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Wearing Passive Solar Design

Solar Position

It’s freezing cold across much of the United States. Are you wearing passive solar clothes to stay warm?

I know it sounds like an odd question. We tend to think of using solar design for houses, not clothes. I’ll explain.

If you know it’s a cold day, do you think about what you’re going to wear? Of course you do. You might wear several layers. The layering forms more tiny air spaces around you and increases the insulating effectiveness of your clothing. You might pick out dark colors. Even if you don’t think of this as “passive solar dressing,” it is. dark colors absorb the radiant energy from the sun better than light colors. I’m sure when you’re outside on a cold, but sunny day, you walk on the sunny side of the street to stay warmer than you’d be on the shaded side. Ah! Passive solar principles, again. It’s nothing more than proper insulation and receiving the free energy benefit from the sun.

Insulation is important, so let’s not forget your hat. We always hear that we lose the most heat through our heads. Your house loses the most heat through the roof. Heat moves upward as hot air rises. So wearing a warm hat is like putting good insulation in your attic and roof. It’s the place where the investment produces the most benefit.

We do the same thing in the summer, using passive solar principles to stay cooler. Don’t you choose light colored clothes? Light colors reflect the sun’s radiant energy. You’ll stay cooler. A light colored roof in a hot climate will keep your house cooler, too. Don’t you pick clothing that breathes so you’ll stay “ventilated?” Natural ventilation in your attic will reduce your air conditioning expense. It won’t have to work as hard. With the right ventilation in many climates, air conditioning may not be essential, even on the hottest days. On a hot summer day, you might also wear a hat with a big brim. That’s like having a house with proper overhangs to shade the walls and keep the house cooler. The shading keeps you cooler whether it’s a hat or a roof.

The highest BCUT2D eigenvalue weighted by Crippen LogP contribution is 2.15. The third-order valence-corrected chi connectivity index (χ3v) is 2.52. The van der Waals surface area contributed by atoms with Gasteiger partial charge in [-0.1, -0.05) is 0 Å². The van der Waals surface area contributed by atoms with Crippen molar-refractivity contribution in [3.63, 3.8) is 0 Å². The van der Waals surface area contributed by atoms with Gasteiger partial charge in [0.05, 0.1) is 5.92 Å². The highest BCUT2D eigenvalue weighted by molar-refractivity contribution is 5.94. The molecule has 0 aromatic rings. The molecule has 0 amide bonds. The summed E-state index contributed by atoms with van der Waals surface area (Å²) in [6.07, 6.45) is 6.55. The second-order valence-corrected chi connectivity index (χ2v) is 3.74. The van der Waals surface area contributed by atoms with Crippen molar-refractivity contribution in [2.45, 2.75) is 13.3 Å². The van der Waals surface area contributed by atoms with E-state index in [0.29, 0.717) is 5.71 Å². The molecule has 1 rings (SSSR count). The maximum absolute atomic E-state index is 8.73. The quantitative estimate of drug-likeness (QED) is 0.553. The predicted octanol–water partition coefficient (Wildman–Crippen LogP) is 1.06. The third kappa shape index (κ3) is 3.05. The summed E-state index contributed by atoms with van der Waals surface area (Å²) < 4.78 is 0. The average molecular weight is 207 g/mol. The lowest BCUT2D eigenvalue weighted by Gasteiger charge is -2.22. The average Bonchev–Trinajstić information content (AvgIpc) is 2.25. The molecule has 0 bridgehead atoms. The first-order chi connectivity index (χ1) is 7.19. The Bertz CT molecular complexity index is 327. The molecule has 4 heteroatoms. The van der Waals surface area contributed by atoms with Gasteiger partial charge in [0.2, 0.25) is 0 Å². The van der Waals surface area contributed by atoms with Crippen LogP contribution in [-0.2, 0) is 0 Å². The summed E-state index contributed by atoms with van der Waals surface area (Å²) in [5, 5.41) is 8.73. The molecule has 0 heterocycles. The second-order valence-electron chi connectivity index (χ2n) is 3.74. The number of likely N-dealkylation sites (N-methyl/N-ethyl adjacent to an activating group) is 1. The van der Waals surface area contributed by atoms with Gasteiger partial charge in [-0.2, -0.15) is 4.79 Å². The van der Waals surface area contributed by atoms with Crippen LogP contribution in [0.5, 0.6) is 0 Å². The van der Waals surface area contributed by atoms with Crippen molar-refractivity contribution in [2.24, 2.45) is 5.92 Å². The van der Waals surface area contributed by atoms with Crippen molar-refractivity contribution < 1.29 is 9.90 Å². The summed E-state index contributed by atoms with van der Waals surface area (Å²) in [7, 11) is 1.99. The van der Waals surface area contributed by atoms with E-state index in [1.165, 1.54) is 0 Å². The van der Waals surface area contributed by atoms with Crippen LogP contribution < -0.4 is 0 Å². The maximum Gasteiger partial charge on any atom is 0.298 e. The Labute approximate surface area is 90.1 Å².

I wrote another blog post last winter about using solar energy to help clear my driveway of snow.  It’s rare to get much snow where we live in North Carolina. But it happens from time to time. Hey, if Mother Nature is giving us free energy, we might as well use it. It’s simply a matter of understanding how to use it.

Bill Hirsch

Bill Hirsch

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